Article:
Insurers Roll Out Premium Hikes for Medicare Rx Plans
With the Medicare drug benefit open enrollment period beginning on Nov. 15, health advocates are warning that beneficiaries could be faced with premium increases and formularies that might not include drugs they need, according to the San Francisco Chronicle.
The Chronicle reports that about 75% of beneficiaries nationwide will see premium increases if they keep their current drug plan. In addition, millions of low-income beneficiaries and those with disabilities who are dually eligible for Medicare and Medicaid could be switched automatically to new drug plans in 2008 that "may or may not cover their drugs," the Chronicle reports.
Medicare beneficiaries in California will see monthly premiums for traditional Medicare drug plans increase by 24% on average, but beneficiaries who do not switch out of the plans they currently have could see higher premium increases.
Chris Perrone, senior program officer for the California HealthCare Foundation, estimates that premiums will go up by 31% on average for California Medicare beneficiaries who do not move into new plans.
Fifty-six stand-alone drug plans are available in California, and 180 Medicare health plans also are available. The freestanding plans are available statewide, but some Medicare health plans have more limited availability (Colliver, San Francisco Chronicle, 11/8).
CHCF publishes California Healthline.
WellPoint, UnitedHealth Group, Humana and other insurers that offer Medicare drug plans should have returned about $4.4 billion in 2006 overpayments faster, according to a report released on Tuesday by HHS Inspector General Daniel Levinson, Bloomberg/Indianapolis Star reports.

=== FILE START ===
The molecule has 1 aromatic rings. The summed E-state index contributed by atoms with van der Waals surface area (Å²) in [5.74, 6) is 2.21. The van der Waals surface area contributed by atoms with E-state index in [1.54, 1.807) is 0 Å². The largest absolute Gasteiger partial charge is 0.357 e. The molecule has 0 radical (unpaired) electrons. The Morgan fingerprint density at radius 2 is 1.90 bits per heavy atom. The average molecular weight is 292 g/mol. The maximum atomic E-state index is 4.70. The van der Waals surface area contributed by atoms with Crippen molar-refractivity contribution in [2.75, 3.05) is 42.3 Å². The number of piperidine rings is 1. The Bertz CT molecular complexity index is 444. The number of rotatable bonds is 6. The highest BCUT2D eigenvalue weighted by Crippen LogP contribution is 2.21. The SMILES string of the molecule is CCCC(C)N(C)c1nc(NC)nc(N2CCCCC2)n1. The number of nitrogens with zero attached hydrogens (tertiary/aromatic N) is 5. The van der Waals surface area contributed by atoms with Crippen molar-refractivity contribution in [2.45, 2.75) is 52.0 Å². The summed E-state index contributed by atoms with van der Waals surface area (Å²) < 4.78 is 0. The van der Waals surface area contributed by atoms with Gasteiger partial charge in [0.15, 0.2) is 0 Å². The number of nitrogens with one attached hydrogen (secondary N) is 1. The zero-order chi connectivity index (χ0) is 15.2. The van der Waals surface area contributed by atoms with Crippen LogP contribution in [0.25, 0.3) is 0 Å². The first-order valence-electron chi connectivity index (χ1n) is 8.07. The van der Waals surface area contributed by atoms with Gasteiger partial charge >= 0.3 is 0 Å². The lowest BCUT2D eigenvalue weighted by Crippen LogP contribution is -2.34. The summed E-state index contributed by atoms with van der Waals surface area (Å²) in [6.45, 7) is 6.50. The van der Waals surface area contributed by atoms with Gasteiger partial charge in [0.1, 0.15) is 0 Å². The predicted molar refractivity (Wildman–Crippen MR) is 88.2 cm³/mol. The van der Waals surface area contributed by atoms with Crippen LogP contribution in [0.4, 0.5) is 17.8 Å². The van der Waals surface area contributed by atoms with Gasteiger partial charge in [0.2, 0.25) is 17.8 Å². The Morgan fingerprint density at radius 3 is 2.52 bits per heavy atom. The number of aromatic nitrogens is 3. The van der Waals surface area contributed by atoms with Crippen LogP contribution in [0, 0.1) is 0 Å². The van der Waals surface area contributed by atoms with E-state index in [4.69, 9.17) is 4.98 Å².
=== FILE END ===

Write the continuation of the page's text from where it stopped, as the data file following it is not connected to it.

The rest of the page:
According to the report, CMS "has no mechanism in place to identify situations in which prospective payments differ significantly from sponsors' actual costs or to adjust prospective payments accordingly to avoid large discrepancies at the end of the year."
House Ways and Means Health Subcommittee Chair Pete Stark (D-Calif.), who is leading efforts to reduce the program's reliance on private insurers, said the insurers that owe refunds are getting "multibillion-dollar, zero-interest loans from Medicare."
In a written response, acting CMS Administrator Kerry Weems said the overpayments are the result of drugs costing less than anticipated, and future estimated payments likely will be more accurate (Bloomberg/Indianapolis Star, 11/8).